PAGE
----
Posted: Aug 20, 2013 10:27 PM by Erin Steuber
Wednesday night, the Lafayette Parish School Board will vote on a proposal to bring five charter schools to the parish. The school board will consider partnering with two companies, . Like other charter schools, those with these companies would run on private donations and some public funds.
The proposal would bring five schools to the parish over the next four years. Two K-8 schools next year; Two the following year, and one high school in 2017.
Youngsville, one of the fastest growing areas in Lafayette Parish. As fast as new homes are going up, seats in the classroom are going down. Mayor Wilson Viator thinks charter schools could be the answer.
"We have to address this growth. Youngsville and Broussard are growing tremendously. If you put a charter school in the right position between Youngsville and Broussard it would succeed and it would accommodate all this growth we have coming," said Viator.
But critics, like board member Greg Awbry, say the argument doesn't add up because students from anywhere in the parish would be able to attend.
"If that state would allow a charter to be zoned I would be much more inclined to do it," said Awbrey. "It's sort of like a turn key school, but it doesn't help the district in overcrowding."
"It's not that I support all charter schools," said Superintendent Dr. Pat Cooper. "I just support these particular ones because I think they're going to help us, at this particular time, to get us out of a real bind that we're in, in terms of our space needs."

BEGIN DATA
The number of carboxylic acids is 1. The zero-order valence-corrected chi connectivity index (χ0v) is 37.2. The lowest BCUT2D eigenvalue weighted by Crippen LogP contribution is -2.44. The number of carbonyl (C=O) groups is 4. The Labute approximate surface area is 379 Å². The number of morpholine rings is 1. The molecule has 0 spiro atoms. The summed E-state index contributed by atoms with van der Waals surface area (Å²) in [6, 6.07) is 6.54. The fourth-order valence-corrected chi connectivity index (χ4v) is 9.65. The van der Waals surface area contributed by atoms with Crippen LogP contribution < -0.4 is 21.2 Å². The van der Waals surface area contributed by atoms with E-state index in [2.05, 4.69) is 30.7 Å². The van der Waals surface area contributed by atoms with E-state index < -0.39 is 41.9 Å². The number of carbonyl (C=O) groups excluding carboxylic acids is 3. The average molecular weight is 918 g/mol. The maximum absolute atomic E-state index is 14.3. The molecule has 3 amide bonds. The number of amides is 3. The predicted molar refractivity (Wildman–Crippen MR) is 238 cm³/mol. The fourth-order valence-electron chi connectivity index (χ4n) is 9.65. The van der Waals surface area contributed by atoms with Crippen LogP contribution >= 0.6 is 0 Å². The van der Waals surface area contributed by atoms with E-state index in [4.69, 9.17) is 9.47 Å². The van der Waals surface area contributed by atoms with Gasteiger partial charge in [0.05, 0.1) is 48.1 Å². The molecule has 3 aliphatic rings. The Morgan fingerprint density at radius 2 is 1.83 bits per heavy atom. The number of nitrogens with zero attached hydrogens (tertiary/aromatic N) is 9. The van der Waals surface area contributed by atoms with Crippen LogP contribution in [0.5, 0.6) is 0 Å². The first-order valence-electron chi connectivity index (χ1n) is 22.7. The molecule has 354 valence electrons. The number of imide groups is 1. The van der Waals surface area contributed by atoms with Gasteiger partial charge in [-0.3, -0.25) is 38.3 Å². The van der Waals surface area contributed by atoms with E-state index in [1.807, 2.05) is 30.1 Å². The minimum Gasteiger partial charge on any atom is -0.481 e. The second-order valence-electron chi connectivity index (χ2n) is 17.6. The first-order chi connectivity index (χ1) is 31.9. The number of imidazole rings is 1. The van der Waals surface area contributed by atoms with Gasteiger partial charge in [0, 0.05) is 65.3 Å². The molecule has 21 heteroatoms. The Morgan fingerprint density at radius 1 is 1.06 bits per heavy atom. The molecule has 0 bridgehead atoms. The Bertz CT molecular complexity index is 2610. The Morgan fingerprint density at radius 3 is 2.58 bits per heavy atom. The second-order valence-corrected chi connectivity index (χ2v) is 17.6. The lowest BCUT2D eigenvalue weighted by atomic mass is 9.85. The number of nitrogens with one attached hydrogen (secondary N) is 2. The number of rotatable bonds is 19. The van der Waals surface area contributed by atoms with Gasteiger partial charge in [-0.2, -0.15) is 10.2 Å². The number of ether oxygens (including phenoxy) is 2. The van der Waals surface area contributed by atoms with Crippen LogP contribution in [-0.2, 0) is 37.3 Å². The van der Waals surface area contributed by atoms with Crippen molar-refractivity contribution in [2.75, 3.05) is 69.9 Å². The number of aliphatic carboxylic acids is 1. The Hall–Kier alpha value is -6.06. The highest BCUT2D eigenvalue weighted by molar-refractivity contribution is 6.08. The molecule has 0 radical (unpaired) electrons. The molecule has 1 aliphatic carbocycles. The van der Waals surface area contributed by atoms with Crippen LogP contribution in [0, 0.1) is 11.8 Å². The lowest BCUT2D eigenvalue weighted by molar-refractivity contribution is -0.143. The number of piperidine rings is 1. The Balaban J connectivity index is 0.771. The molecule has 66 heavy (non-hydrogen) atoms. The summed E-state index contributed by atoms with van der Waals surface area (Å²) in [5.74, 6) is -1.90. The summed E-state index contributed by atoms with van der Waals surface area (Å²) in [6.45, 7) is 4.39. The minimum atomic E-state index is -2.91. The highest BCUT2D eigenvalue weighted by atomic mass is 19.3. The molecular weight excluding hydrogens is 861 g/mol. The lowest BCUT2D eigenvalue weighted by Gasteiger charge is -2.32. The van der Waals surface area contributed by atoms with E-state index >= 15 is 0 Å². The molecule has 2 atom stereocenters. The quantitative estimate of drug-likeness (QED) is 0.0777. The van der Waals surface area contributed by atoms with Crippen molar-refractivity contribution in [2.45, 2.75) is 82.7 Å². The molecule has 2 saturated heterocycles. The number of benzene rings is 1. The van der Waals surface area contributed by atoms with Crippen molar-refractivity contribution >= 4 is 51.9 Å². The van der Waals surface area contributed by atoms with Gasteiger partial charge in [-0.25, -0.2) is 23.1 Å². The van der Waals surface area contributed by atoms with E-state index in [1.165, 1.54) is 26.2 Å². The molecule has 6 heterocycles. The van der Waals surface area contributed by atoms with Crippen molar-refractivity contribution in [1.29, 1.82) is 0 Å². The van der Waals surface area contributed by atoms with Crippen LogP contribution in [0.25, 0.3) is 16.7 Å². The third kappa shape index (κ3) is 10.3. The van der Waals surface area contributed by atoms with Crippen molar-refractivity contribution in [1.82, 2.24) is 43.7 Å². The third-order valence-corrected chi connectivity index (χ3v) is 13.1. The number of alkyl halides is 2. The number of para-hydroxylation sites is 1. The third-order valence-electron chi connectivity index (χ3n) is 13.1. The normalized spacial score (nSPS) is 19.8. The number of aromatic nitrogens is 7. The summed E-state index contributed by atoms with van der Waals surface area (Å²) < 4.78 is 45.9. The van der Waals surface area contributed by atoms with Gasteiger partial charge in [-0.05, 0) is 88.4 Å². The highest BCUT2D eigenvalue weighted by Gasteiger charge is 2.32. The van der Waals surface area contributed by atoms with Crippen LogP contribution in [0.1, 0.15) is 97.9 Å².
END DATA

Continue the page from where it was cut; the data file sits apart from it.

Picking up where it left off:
Construction and operation of each school would be funded by the charter companies. The student's education, funded by the taxpayers.
"When we compare that little bit of money, which probably for one school it will be around , we're going to get a brand new school facility that we don't have to build," said Cooper. "So if you trade $15 million, against $700,000, that's not a bad trade."
But the way it's funded is a big red flag for some board members.
"The state funds them at a higher rate than we're able to fund public schools," said Awbrey. "Money is not going to the kids, it's going to a business."
It's an issue, and a vote, that will affect thousands across Lafayette Parish.
Both companies, Charter Schools USA and National Heritage Academies, already have schools in the state. One received a failing grade of an "F", the other four have yet to receive grades.